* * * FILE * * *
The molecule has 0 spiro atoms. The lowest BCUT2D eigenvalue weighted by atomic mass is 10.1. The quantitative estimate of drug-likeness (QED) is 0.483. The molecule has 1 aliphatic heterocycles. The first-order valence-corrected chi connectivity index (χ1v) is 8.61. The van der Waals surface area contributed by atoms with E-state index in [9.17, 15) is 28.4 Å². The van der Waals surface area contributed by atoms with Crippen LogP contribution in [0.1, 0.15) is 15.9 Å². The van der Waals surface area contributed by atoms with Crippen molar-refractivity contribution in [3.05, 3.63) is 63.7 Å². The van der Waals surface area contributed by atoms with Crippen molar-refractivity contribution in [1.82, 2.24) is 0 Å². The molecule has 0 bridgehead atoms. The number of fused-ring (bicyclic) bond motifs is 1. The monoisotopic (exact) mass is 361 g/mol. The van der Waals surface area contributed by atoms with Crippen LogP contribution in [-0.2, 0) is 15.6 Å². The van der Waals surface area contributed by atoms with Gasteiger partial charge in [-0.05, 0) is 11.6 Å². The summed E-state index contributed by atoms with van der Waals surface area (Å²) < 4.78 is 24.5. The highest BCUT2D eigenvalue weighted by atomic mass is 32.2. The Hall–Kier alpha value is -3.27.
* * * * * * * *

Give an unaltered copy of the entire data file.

The molecule has 0 spiro atoms. The lowest BCUT2D eigenvalue weighted by atomic mass is 10.1. The quantitative estimate of drug-likeness (QED) is 0.483. The molecule has 1 aliphatic heterocycles. The first-order valence-corrected chi connectivity index (χ1v) is 8.61. The van der Waals surface area contributed by atoms with E-state index in [9.17, 15) is 28.4 Å². The van der Waals surface area contributed by atoms with Crippen LogP contribution in [0.1, 0.15) is 15.9 Å². The van der Waals surface area contributed by atoms with Crippen molar-refractivity contribution in [3.05, 3.63) is 63.7 Å². The van der Waals surface area contributed by atoms with Crippen molar-refractivity contribution in [1.82, 2.24) is 0 Å². The molecule has 0 bridgehead atoms. The number of fused-ring (bicyclic) bond motifs is 1. The monoisotopic (exact) mass is 361 g/mol. The van der Waals surface area contributed by atoms with Crippen LogP contribution in [-0.2, 0) is 15.6 Å². The van der Waals surface area contributed by atoms with Gasteiger partial charge in [-0.05, 0) is 11.6 Å². The summed E-state index contributed by atoms with van der Waals surface area (Å²) < 4.78 is 24.5. The highest BCUT2D eigenvalue weighted by atomic mass is 32.2. The Hall–Kier alpha value is -3.27.